Nor would it be a surprise if a democratic Saudi Arabia turned out to
be a fundamentalist Saudi Arabia and one much less friendly to the
United States. Osama bin Laden knows this, and so do American
officials. This is why the United States is "friendly" with "apostate
regimes." Democratic outcomes do not always ensure friendly
governments. Often the contrary is true. On this simple fact depends
much of the history of American policy not only in the Middle East but
also in Latin America and other parts of the world throughout the cold
war. Bush administration officials, for all their ideological fervor,
did the country no favor by ignoring it.

In launching his new cold war, George W. Bush chose a peculiarly
ideological version of cold-war history. He opted not for containment,
the cautious, status quo grand strategy usually attributed to the late
George F. Kennan, but for rollback. Containment, by which the United
States determinedly resisted Soviet attempts to expand its influence,
would have meant a patient, methodical search for terrorists,
discriminating between those groups that threaten the United States
and those that do not, pursuing the former with determined, practical
policies that would have drawn much from the military and law-
enforcement cooperation of our allies and that would have included an
effective program of nonproliferation to keep weapons of mass
destruction out of terrorist hands. Rollback, on the other hand, meant
something quite different; those advocating it during the 1950's
considered containment immoral, for it recognized the status quo:
Communist hegemony in Eastern Europe and parts of Asia. They wanted
instead to destroy Communism entirely by "rolling back" Communists
from territory they had gained, as Gen. Douglas MacArthur did briefly
and, it turned out, catastrophically, in North Korea, and as President
Eisenhower refused to do when he declined to support the Hungarian
revolutionaries against the Soviet invasion in 1956.

The original advocates of rollback lost that struggle. In this new
cold war, the rollback advocates triumphed and adopted as the heart of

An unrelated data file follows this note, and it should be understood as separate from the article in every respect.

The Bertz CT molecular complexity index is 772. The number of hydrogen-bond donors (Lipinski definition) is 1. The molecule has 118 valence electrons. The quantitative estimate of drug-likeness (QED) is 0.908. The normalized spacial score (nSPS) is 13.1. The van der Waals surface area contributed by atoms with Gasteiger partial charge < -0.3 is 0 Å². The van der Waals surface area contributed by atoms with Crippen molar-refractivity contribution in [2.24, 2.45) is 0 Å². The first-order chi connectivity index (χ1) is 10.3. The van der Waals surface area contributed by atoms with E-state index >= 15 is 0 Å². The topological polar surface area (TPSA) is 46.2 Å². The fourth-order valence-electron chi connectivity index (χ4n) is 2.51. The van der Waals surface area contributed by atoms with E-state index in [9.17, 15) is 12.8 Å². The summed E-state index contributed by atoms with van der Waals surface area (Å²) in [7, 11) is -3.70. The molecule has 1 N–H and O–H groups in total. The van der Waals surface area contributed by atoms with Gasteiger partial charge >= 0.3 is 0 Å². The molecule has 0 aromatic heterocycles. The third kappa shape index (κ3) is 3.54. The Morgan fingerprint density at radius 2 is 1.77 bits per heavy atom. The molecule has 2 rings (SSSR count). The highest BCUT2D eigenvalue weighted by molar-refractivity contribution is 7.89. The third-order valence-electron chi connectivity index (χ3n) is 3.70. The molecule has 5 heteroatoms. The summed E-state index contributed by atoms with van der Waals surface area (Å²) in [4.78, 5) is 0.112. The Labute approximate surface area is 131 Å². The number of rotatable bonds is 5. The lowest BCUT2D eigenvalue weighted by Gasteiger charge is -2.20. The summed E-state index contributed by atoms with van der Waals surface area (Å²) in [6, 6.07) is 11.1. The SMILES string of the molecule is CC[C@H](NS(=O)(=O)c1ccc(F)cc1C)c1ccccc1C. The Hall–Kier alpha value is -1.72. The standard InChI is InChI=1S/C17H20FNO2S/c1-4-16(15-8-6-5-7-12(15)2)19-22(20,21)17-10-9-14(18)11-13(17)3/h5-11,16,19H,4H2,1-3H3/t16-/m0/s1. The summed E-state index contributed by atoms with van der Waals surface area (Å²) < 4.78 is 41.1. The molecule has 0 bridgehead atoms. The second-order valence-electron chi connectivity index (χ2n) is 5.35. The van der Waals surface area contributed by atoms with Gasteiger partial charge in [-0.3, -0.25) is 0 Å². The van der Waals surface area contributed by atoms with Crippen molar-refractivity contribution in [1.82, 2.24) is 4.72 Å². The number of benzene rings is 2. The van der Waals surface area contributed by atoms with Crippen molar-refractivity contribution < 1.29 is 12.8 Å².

their policy a high-stakes, metaphysical gamble to "democratize the
Middle East" and thus put an end, once and for all, to terrorism. They
relied on a "domino theory" in which the successful implantation of
democracy in Iraq would lead to a "democratic revolution" across the
region. The ambition of this idea is breathtaking; it depends on a
conception of American power as virtually limitless and on an entirely
fanciful vision of Iraqi politics, a kind of dogged political wish-
fulfillment that no sober analysis could penetrate. Replacing any real
willingness to consider whether a clear course existed between here
and there, between an invasion and occupation of Iraq and a democratic
Middle East, was, at bottom, the simple conviction that since the
United States enjoyed a "preponderance of power" unseen in the world
since the Roman Empire, and since its cause of democratic revolution
was so incontrovertibly just, defeat was inconceivable. One detects
here an echo of Vietnam: the inability to imagine that the all-
powerful United States might lose.

American power, however, is not limitless. Armies can destroy and
occupy, but it takes much more to build a lasting order, especially on
the shifting sands of a violent political struggle: another Vietnam
echo. Learning the lesson this time around may prove more costly, for
dominoes can fall both ways. "Political engineering on this scale
could easily go awry," Stephen D. Biddle, a U.S. Army War College
analyst, wrote this past April in a shrewd analysis. "If a democratic
Iraq can catalyze reform elsewhere, so a failed Iraq could presumably
export chaos to its neighbors. A regionwide Lebanon might well prove
beyond our capacity to police, regardless of effort expended. And if
so, then we will have replaced a region of police states with a region
of warlords and chronic instability. This could easily prove to be an
easier operating environment for terrorism than the police states it

The sun is setting on American dreams in Iraq; what remains now to be
worked out are the modalities of withdrawal, which depend on the
powers of forbearance in the American body politic. But the dynamic
has already been set in place. The United States is running out of
troops. By the spring of 2006, nearly every active-duty combat unit is
likely to have been deployed twice. The National Guard and Reserves,
meanwhile, make up an unprecedented 40 percent of the force, and the
Guard is in the "stage of meltdown," as Gen. Barry McCaffrey, retired,
recently told Congress. Within 24 months, "the wheels are coming off."
For all the apocalyptic importance President Bush and his
administration ascribed to the Iraq war, they made virtually no move
to expand the military, no decision to restore the draft. In the end,
the president judged his tax cuts more important than his vision of a
"democratic Middle East." The administration's relentless political
style, integral to both its strength and its weakness, left it wholly
unable to change course and to add more troops when they might have
made a difference. That moment is long past; the widespread
unpopularity of the occupation in Iraq and in the Islamic world is now
critical to insurgent recruitment and makes it possible for a growing
insurgent force numbering in the tens of thousands to conceal itself
within the broader population.

Sold a war made urgent by the imminent threat of weapons of mass
destruction in the hands of a dangerous dictator, Americans now see
their sons and daughters fighting and dying in a war whose rationale
has been lost even as its ending has receded into the indefinite
future. A war promised to bring forth the Iraqi people bearing flowers